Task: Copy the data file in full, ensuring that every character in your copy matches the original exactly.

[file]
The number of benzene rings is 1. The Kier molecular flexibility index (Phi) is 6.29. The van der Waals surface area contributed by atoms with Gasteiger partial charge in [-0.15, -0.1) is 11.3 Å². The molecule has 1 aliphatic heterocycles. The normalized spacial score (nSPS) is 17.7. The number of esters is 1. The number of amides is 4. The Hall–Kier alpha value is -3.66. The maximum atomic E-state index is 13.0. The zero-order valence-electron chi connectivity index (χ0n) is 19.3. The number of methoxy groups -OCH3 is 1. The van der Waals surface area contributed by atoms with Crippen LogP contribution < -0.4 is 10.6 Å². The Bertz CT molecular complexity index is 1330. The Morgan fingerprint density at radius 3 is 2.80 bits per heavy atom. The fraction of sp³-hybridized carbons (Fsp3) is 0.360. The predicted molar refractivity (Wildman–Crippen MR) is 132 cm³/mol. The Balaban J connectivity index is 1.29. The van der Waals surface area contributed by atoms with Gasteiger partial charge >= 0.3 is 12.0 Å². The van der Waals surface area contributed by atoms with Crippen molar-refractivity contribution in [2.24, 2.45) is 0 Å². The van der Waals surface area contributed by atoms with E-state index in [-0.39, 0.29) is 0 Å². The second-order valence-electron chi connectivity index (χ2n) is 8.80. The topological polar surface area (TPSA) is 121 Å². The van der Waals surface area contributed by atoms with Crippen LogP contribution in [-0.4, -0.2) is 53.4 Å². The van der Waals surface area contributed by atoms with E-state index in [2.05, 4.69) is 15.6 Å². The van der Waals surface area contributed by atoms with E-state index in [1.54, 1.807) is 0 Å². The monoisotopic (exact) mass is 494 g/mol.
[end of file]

The number of benzene rings is 1. The Kier molecular flexibility index (Phi) is 6.29. The van der Waals surface area contributed by atoms with Gasteiger partial charge in [-0.15, -0.1) is 11.3 Å². The molecule has 1 aliphatic heterocycles. The normalized spacial score (nSPS) is 17.7. The number of esters is 1. The number of amides is 4. The Hall–Kier alpha value is -3.66. The maximum atomic E-state index is 13.0. The zero-order valence-electron chi connectivity index (χ0n) is 19.3. The number of methoxy groups -OCH3 is 1. The van der Waals surface area contributed by atoms with Crippen LogP contribution < -0.4 is 10.6 Å². The Bertz CT molecular complexity index is 1330. The Morgan fingerprint density at radius 3 is 2.80 bits per heavy atom. The fraction of sp³-hybridized carbons (Fsp3) is 0.360. The predicted molar refractivity (Wildman–Crippen MR) is 132 cm³/mol. The Balaban J connectivity index is 1.29. The van der Waals surface area contributed by atoms with Gasteiger partial charge >= 0.3 is 12.0 Å². The van der Waals surface area contributed by atoms with Crippen molar-refractivity contribution in [2.24, 2.45) is 0 Å². The van der Waals surface area contributed by atoms with E-state index in [-0.39, 0.29) is 0 Å². The second-order valence-electron chi connectivity index (χ2n) is 8.80. The topological polar surface area (TPSA) is 121 Å². The van der Waals surface area contributed by atoms with Crippen LogP contribution in [-0.4, -0.2) is 53.4 Å². The van der Waals surface area contributed by atoms with E-state index in [2.05, 4.69) is 15.6 Å². The van der Waals surface area contributed by atoms with E-state index in [1.54, 1.807) is 0 Å². The monoisotopic (exact) mass is 494 g/mol.